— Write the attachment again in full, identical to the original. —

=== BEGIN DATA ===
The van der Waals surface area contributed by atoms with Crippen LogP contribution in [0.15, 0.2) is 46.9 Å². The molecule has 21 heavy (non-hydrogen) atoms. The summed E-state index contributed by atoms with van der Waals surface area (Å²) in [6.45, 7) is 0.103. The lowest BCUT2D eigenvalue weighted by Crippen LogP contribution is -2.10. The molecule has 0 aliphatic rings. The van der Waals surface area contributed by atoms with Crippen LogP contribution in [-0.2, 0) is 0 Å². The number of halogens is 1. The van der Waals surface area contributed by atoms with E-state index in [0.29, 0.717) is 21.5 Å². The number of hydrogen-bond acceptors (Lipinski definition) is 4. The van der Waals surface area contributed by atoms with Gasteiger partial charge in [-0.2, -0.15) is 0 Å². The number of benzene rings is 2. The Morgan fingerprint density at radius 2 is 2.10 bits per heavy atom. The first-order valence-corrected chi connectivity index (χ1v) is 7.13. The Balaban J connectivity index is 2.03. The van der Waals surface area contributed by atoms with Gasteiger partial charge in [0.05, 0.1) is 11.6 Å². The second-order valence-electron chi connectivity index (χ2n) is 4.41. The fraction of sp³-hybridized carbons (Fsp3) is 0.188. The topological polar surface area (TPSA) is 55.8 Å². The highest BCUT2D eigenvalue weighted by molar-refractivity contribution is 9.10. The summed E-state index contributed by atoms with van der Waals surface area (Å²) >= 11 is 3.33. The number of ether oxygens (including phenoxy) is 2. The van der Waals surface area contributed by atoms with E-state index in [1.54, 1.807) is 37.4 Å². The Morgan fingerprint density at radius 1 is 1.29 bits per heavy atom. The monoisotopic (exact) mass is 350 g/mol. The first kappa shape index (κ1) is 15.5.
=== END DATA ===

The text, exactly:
The van der Waals surface area contributed by atoms with Crippen LogP contribution in [0.15, 0.2) is 46.9 Å². The molecule has 21 heavy (non-hydrogen) atoms. The summed E-state index contributed by atoms with van der Waals surface area (Å²) in [6.45, 7) is 0.103. The lowest BCUT2D eigenvalue weighted by Crippen LogP contribution is -2.10. The molecule has 0 aliphatic rings. The van der Waals surface area contributed by atoms with Crippen LogP contribution in [-0.2, 0) is 0 Å². The number of halogens is 1. The van der Waals surface area contributed by atoms with E-state index in [0.29, 0.717) is 21.5 Å². The number of hydrogen-bond acceptors (Lipinski definition) is 4. The van der Waals surface area contributed by atoms with Gasteiger partial charge in [-0.2, -0.15) is 0 Å². The number of benzene rings is 2. The Morgan fingerprint density at radius 2 is 2.10 bits per heavy atom. The first-order valence-corrected chi connectivity index (χ1v) is 7.13. The Balaban J connectivity index is 2.03. The van der Waals surface area contributed by atoms with Gasteiger partial charge in [0.05, 0.1) is 11.6 Å². The second-order valence-electron chi connectivity index (χ2n) is 4.41. The fraction of sp³-hybridized carbons (Fsp3) is 0.188. The topological polar surface area (TPSA) is 55.8 Å². The highest BCUT2D eigenvalue weighted by molar-refractivity contribution is 9.10. The summed E-state index contributed by atoms with van der Waals surface area (Å²) >= 11 is 3.33. The number of ether oxygens (including phenoxy) is 2. The van der Waals surface area contributed by atoms with E-state index in [1.54, 1.807) is 37.4 Å². The Morgan fingerprint density at radius 1 is 1.29 bits per heavy atom. The monoisotopic (exact) mass is 350 g/mol. The first kappa shape index (κ1) is 15.5.